The judges said it was quite evident that Al-Badr men had abducted Serajuddin. Being a leader of Al-Badr, Mojaheed, instead of preventing the crime, approved, endorsed, encouraged and provided moral support for the abduction of Serajuddin Hossain, who was later killed.
The charge concerning killings of intellectuals says during the Liberation War, the Pakistan army set up a camp at Mohammadpur Physical Training Institute, Dhaka, and members of the Razakar and Al-Badr forces used to receive their training there.
It was also known as a "torture camp". Mojaheed used to visit the camp regularly with his Al-Badr co-leaders and with intent to annihilate the Bangalee population, and to design, plan and conspire with senior army officers of the camp.
It says following such conspiracy and planning, killings of intellectuals and professionals were carried out from December 10, 1971.
The judges in the verdict said Mojaheed was found to be “part of designing the plan and activities involving the commission of the mass killing of intellectuals”.
Mojaheed, who was in a “superior position of ICS [Chhatra Sangha], which transformed into Al-Badar, was aware of the consequences of his act and conduct that substantially encouraged, endorsed, approved, provided moral support to the Al-Badar men in committing the intellectuals' killing”, the judges said.
It said Mojaheed's acts, conduct, inflammatory and provocative speeches had substantial impact on the Al-Badr force in its carrying out of activities and operations between December 10 and 16, 1971.
Another charge, in which Mojaheed has been awarded death, says Mojaheed accompanied by his accomplices attacked the Hindu community of Bakchar village in Faridpur and tied up at least nine people on May 13, 1971.
Following his instructions, his accomplices killed all the civilians apprehended, raped a woman, and looted and burnt down the house of one Anil Saha.
He participated and substantially facilitated the commission of the crimes, the judges said.
On August 30, 1971, Mojaheed, accompanied by war crimes accused and now Jamaat chief Matiur Rahman Nizami, went to the army camp at the old MP Hostel in Nakhalpara, Dhaka. He scolded Altaf Mahmud, and freedom fighters Jahir Uddin Jalal, Badi, Rumi, Jewel and Azad, who were detained there, read one of the charges.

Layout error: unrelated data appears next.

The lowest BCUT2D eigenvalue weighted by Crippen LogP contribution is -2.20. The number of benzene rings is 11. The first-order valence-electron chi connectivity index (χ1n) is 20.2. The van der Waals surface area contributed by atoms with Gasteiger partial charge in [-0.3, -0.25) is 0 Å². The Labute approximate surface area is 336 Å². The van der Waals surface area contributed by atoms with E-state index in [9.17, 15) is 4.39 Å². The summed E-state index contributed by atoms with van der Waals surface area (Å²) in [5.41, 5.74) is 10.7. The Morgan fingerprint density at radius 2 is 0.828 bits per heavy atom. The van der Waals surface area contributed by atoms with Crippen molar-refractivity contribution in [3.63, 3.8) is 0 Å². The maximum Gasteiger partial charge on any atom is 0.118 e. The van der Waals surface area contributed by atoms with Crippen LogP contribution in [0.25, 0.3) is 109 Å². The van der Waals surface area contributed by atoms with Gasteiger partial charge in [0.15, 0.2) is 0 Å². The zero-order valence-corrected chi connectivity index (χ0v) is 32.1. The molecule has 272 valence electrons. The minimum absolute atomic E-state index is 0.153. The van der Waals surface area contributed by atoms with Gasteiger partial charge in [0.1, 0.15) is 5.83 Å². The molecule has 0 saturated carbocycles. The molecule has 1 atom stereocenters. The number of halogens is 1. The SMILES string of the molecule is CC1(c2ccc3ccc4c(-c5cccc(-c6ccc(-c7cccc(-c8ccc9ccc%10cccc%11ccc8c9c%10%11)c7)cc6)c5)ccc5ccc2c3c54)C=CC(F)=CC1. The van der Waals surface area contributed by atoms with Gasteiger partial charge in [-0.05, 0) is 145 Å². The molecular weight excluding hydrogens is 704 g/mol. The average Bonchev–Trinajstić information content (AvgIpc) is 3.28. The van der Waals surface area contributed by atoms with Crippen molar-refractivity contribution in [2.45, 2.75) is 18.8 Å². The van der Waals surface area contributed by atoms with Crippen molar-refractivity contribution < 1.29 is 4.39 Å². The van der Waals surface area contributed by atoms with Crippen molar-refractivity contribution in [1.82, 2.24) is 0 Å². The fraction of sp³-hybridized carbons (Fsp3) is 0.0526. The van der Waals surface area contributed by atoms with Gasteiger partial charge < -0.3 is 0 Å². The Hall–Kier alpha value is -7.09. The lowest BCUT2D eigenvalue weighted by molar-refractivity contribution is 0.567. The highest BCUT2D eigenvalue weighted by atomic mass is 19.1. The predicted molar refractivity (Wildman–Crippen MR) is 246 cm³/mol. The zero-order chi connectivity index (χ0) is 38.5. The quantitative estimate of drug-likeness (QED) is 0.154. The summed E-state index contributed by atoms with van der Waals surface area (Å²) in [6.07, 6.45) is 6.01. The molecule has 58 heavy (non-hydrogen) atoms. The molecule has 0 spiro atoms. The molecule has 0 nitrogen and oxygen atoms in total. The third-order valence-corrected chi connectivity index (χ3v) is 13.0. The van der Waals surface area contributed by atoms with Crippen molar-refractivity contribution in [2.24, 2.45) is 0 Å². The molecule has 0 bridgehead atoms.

Mojaheed had then told one army captain that before the proclamation of clemency by the president, the detainees would have to be killed. Mojaheed and his accomplices then killed the detainees after inflicting inhuman torture on them.
Nizami too is facing a war crimes charge in connection with the killing of the freedom fighters.
Regarding the charge, the verdict said Mojaheed's advice to liquidate them was “concerned with the commission” of the killing. “He is held to have participated in the actual commission of the offence of the killing of numerous unarmed civilians, most of whom were valiant and brave guerrilla fighters.”
In the first week of June, 1971, Razakars apprehended Ranjit Nath in Faridpur and brought him before Pakistani army Major Akram at Faridpur Old Circuit House, where Mojaheed was present, read one of the charges.
Getting a signal from Mojaheed, after his talk with the major, some Razakars and non-Bangalees took Ranjit to the house of Abdur Rashid. Ranjit was confined to the house and tortured. He, however, managed to escape later.
Referring to Ranjit's testimony, the judgment said the very utterance “Isko Hatao” [take him away] by accused Mojaheed at the army camp was not an “innocent utterance” but rather was issuing an “order” or “instruction”.
“If the utterance was really an innocent one, the victim would have been released at once from the camp. But Mujaheed's [Mojaheed's] cohorts on getting the signal brought the victim out of the camp, inflicted torture and kept him confined,” the judges said.
Of the two charges the prosecution had failed to prove, one claimed that Mojaheed, accompanied by eight to ten non-Bangalees and Pakistani army men, attacked the Hindu-dominated Baidyadangi, Majhidangi and Baladangi villages in mid-May 1971.
Around 60 Hindus were killed and their houses were burnt down.
The court yesterday said it had been proved that a mass killing had taken place but the prosecution failed to prove that Mojaheed accompanied the attackers.
The other charge claimed that on July 26, 1971, Razakars abducted Abu Yusuf from Alfadanga in Faridpur and brought him to the army camp at Faridpur stadium.
The same day, Mojaheed went to the camp and said something to a Pakistani army major, which caused Yusuf to be tortured severely, the charge added.
The court yesterday said the prosecution had failed to prove this charge as well.